Thursday, 7 August 2003: 4:09 PM
On the Use of a Coastal Mesonet to Reveal Anomalous Mesoscale Flows in Weakly-Forced Synoptic Conditions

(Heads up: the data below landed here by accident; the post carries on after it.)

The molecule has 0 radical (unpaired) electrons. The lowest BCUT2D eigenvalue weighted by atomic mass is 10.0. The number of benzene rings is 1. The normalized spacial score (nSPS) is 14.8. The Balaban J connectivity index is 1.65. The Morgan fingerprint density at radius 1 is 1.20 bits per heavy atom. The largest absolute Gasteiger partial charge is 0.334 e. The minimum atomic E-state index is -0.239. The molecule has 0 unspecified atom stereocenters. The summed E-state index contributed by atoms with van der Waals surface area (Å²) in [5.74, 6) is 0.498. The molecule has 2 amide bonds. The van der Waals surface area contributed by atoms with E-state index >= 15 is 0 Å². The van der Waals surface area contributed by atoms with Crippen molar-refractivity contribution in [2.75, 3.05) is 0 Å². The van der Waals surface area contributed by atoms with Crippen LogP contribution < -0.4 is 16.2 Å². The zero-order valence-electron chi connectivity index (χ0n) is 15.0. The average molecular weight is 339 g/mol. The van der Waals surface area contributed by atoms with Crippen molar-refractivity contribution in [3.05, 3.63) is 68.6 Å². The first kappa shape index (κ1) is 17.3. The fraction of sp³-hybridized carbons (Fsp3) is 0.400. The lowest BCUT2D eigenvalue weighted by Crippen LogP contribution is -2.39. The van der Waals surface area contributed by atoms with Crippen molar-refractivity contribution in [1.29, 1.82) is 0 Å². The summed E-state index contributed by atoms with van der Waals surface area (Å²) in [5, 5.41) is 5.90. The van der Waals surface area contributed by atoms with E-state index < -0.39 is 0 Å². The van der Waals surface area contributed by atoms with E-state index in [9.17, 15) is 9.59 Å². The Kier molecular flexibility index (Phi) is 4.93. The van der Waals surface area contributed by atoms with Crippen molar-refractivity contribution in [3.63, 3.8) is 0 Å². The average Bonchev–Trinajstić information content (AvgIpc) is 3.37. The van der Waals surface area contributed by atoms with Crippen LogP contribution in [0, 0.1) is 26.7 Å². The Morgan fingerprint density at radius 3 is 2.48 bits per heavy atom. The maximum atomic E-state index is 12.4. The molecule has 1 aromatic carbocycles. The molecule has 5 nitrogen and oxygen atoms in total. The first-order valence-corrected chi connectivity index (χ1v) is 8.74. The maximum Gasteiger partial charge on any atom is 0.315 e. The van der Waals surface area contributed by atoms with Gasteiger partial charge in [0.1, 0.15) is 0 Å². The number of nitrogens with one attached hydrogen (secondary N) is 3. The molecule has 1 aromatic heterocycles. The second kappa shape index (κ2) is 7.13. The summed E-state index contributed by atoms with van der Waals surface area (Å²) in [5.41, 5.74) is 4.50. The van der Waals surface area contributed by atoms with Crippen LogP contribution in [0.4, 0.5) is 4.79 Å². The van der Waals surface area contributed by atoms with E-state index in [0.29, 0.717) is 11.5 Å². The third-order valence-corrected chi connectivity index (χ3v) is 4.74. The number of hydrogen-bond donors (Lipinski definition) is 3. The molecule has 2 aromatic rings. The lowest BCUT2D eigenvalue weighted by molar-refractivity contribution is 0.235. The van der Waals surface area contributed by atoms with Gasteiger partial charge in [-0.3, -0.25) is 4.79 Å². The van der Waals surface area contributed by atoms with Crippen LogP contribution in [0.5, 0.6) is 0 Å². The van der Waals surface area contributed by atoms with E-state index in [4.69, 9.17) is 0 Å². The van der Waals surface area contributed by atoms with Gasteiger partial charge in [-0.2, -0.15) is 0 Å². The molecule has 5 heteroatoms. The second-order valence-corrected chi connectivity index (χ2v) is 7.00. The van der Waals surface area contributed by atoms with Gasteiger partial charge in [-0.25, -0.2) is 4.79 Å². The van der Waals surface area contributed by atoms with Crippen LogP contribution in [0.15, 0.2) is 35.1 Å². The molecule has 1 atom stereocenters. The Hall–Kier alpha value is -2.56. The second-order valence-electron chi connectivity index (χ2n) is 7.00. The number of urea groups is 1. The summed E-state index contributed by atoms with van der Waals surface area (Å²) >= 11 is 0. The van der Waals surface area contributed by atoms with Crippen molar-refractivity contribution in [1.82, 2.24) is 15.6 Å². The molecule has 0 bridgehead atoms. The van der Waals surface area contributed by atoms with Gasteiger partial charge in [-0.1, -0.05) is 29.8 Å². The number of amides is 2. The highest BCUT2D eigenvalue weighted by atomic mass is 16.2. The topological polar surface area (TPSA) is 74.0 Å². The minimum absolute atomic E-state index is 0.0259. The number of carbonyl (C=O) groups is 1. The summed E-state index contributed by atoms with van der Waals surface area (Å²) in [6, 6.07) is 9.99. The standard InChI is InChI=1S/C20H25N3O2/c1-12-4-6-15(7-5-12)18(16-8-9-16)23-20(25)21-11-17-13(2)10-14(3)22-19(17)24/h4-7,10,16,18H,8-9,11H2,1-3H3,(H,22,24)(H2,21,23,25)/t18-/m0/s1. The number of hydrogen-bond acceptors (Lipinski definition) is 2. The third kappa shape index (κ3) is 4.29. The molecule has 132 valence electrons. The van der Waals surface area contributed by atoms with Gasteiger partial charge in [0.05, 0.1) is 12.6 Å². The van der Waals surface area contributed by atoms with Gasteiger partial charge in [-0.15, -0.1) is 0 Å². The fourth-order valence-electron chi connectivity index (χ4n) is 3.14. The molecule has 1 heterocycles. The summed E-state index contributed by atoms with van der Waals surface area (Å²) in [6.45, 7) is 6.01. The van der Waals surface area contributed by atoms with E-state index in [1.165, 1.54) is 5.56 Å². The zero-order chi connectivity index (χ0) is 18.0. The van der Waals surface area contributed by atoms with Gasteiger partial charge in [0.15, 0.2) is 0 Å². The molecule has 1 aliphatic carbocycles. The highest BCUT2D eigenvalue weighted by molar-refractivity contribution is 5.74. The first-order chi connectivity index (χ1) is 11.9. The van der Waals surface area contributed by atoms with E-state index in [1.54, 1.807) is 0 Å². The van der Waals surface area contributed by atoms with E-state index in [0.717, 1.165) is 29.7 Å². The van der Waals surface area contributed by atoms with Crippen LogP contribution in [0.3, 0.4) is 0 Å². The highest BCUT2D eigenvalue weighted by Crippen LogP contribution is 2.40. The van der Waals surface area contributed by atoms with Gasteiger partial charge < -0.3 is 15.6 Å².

The Sea Port of Debarkation (SPOD) Vulnerability and Ship Protection in the Littoral Region Weather Model Experiment was conducted during the summer of 2001 on the lower Chesapeake Bay. The primary goal of the experiment was to measure the improvement in the prediction of weakly forced mesoscale circulations in a littoral region based on an increased spatio-temporal resolution of surface characteristics. Historically, the primary mesoscale flow feature prevalent during periods of weak synoptics is the sea breeze. The sea breeze circulation typifies the type of mesoscale feature that could be modeled more accurately with improved spatio-temporal input data streams. For example, a higher temporal resolution soil moisture data set would reveal the areas in which incident short-wave radiation can be used more efficiently for direct heating of land surfaces, which in turn sets up a greater cross-coast temperature gradient yielding a stronger sea breeze. Another important result from this experiment was that the spatially dense mesonet revealed other anomalous flows in which modeling efforts either completely failed to detect or struggled to model the proper spatial and/or temporal properties. Two of these events will be examined. The first is a nocturnal accelerated south to southwest flow that quickly blossoms over open waters of the bay. The 2nd is a tidally aided drop in wind speeds, most prevalent during daylight hours at certain locations. Examples of each of these flows will be shown with special emphasis their on the spatial and temporal properties.